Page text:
Quality of life is affected by other forms of crime. Substance abuse (for example, liquor and drugs) and the drug-traffic require particular attention as they ignite much of the aggression in violent crime. The relationship between violent crime and poverty is a serious matter for reflection, though we stress that poverty cannot be used to excuse crime, and also that crime is not characteristic only of low-income communities. Poverty does not translate directly into crime. However, we must underline the fact that the reduction in overall poverty levels will, in the long run, reduce the amount of crime related to poverty.
We commit ourselves to be proactive in working very hard at changing society's attitudes towards women. We have talked enough - now we must change our beliefs and our behaviour. Those of us who are leaders of faith and other communities acknowledge that we bear a particular responsibility. We will ensure that our sacred texts and traditions are rightly understood and manifested in ways that fully reflect the honour and dignity that should be accorded to women, instead of giving undue importance to aspects that appear to privilege men at women's expense. We admit that too often some of us have wrongly allowed patriarchal mindsets to dominate, and conspire with patriarchal tendencies within wider society, to the detriment of women and girls.
Call to the nation
We, therefore, call on all South Africans to join in our reflections. We are all, as citizens, in partnership with the government and the media, the key to building peace in a situation of violent crime. In our endeavours to reclaim our human dignity, we need to live out our common values, have compassion for others and care for one another. Every August is celebrated as Women's Month and by some as the Month of Compassion, when we remember especially the leading roles played by women in our society. Every November and December we participate in the international campaign of 16 Days of Activism Against Violence Against Women. The international Day for Peace should also be included in our programme for peace. Our compassion, and our implacable opposition to gender violence, must mark not just these special times, but every day of every year. The dignity of human beings is especially nurtured in families.
We call on families to exercise their calling as units of peace and moral integrity. We call on our youth to consider the future and their education. Education is a force of civil society against the death-seeking ways of violent crime and gangsterism. Choose now to become ambassadors of peace. We call upon perpetrators, as a true act of responsible citizenship, to come clean and confess their criminal acts, hand over their weapons, stop dealing in drugs, cease destructive behaviour, and instead join us in embracing the common human dignity that we all share. We call on victims, onlookers and survivors to break the silence. Report violent crime and harm done to you and your loved ones. We stand with you. We stand together as one, and our dignity binds us to one another beyond any measure of threat and aggression.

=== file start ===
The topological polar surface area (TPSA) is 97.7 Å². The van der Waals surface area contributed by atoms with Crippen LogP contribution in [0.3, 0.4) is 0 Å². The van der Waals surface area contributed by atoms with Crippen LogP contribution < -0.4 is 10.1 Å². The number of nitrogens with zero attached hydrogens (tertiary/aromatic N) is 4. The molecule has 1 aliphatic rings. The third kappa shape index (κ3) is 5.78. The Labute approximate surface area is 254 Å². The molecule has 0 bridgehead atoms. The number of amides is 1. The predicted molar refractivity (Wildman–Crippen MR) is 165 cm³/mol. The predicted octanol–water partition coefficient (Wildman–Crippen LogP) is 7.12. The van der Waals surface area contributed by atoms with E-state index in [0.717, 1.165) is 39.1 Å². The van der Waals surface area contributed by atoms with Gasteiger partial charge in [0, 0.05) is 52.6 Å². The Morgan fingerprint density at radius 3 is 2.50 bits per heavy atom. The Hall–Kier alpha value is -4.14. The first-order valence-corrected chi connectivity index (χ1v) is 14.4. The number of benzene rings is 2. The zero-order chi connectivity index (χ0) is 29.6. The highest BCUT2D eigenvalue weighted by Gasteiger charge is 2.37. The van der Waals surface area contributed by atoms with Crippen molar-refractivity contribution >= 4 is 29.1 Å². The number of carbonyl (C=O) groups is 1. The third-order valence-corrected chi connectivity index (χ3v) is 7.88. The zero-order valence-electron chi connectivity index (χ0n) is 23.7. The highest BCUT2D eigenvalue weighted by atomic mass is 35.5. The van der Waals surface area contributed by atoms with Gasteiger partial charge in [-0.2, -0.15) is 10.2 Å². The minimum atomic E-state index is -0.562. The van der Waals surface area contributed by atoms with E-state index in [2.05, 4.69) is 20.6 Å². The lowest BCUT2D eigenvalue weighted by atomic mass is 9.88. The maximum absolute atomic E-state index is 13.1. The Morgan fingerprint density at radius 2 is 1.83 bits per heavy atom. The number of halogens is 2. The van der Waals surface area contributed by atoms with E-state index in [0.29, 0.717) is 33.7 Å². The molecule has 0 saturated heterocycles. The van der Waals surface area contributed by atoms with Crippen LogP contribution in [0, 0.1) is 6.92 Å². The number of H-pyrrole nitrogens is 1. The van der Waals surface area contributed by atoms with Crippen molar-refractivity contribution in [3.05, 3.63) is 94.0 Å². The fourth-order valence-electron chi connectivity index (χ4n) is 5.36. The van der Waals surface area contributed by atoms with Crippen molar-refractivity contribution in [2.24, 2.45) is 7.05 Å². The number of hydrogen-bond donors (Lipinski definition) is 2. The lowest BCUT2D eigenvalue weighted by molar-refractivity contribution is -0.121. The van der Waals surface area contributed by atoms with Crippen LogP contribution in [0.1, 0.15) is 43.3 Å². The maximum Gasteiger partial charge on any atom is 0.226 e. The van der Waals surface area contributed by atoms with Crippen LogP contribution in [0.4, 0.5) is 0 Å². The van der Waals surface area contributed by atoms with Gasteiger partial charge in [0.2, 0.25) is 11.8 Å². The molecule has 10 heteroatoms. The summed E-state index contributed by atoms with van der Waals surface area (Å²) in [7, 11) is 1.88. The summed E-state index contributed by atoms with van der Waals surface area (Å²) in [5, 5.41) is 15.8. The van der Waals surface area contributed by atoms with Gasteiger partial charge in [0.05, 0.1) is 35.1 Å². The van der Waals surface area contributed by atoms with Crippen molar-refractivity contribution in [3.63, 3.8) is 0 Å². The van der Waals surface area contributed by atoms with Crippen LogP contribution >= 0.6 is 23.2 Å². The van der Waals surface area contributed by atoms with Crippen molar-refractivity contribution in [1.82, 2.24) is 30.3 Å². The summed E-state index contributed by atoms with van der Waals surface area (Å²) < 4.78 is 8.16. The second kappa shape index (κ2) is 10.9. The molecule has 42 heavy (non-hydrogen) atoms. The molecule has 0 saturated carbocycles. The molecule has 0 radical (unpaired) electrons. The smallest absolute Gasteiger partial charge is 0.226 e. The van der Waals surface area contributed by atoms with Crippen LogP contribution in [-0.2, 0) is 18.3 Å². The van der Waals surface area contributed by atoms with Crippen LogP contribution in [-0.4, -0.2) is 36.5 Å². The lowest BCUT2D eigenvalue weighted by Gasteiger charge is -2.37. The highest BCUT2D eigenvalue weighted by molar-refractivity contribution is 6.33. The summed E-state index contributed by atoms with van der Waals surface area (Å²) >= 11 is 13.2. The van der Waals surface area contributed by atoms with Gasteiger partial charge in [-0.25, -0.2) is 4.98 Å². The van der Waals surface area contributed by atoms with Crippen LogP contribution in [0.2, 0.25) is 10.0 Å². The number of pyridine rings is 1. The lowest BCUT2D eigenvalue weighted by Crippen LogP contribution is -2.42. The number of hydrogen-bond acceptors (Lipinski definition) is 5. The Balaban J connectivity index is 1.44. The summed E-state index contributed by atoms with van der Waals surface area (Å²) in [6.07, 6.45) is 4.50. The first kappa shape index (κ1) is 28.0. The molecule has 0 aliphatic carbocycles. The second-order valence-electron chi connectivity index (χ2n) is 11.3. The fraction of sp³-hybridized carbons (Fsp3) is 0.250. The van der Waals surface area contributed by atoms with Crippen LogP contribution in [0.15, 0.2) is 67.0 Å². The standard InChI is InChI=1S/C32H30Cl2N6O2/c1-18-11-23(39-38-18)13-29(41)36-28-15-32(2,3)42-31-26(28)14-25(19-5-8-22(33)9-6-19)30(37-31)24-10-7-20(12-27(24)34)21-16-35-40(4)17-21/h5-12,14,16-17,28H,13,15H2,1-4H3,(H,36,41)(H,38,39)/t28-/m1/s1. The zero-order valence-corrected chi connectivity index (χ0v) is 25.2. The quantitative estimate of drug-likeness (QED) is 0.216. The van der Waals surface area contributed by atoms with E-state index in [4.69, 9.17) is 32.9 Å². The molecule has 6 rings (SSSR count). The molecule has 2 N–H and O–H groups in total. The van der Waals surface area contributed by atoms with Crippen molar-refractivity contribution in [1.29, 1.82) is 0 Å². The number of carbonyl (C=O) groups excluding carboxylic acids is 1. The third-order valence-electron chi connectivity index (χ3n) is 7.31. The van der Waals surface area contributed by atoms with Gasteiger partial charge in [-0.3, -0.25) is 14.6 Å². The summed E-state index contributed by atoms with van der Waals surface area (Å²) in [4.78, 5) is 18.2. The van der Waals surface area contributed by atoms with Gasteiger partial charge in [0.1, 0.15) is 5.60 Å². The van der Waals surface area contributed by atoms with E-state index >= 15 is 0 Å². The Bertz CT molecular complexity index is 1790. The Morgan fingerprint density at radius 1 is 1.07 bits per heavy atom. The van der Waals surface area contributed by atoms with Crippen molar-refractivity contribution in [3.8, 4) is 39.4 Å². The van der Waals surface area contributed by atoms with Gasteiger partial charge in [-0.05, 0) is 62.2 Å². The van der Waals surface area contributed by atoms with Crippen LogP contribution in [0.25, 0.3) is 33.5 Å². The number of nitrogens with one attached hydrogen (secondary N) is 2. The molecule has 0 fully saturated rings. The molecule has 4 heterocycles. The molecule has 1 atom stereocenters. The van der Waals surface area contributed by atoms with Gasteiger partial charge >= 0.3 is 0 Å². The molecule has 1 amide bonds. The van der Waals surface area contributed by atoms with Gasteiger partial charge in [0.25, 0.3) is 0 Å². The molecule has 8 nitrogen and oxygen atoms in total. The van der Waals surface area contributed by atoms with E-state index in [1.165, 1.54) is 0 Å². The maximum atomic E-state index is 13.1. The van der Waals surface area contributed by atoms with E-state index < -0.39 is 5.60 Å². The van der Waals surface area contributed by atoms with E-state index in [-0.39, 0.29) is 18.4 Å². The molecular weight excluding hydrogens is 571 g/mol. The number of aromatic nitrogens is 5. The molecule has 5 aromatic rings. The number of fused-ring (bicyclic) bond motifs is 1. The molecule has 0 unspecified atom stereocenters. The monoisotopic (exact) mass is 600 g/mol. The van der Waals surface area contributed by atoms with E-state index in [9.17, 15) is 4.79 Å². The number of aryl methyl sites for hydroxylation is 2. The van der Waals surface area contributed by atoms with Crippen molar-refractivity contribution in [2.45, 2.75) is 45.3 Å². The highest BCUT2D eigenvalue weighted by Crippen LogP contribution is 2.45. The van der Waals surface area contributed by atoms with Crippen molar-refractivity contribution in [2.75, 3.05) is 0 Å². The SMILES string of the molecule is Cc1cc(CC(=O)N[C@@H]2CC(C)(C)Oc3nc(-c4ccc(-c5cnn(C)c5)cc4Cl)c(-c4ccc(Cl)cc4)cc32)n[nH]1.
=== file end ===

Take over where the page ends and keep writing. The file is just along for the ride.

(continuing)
Commitments by the Builders of Peace:
We pledge ourselves to building the peace, and we call on all leaders of South Africa and our communities to join us, by committing to the following:
Acting for peace
- Establish an agenda of peace for the whole society.
- Shift crime policy and thinking from an "agenda of war" to an "agenda of peace".
- Mobilise communities to use the media for peace building.
- Declare churches and places of worship as peace zones.
- Each family light a candle for peace or grow a peace garden.
- Build community values for peace in families, schools and individuals.
Acting for partnerships
- Adopt, or form partnerships with, police stations, prisons and hospitals.
- Communities declare schools as peace zones, free of drugs and violence.
- Enhance awareness against drugs and guns by promoting issues of quality of life, such as health and wellness.
- Call on the government to empower communities in opposing inappropriate bail for perpetrators of violent crimes through the assessors system in courts.
Acting through presence
- Develop the presence and actions of community leaders in pursuit of poverty eradication.
- Upscale ministries of presence in prisons, police stations, hospitals.
- Strengthen pastoral care and counselling to members of police and their families.
- Build an ecumenical and interfaith ministry of presence with survivors of violent crime.
- Develop skills in relationship-building, conflict resolution and communication.
- Provide prayer and support from faith communities for actions of peace-building, so that the grace of God may be manifested in loving and compassionate acts in society.
- Review traditions and teaching to ensure patriarchal perspectives are not unwittingly being promoted.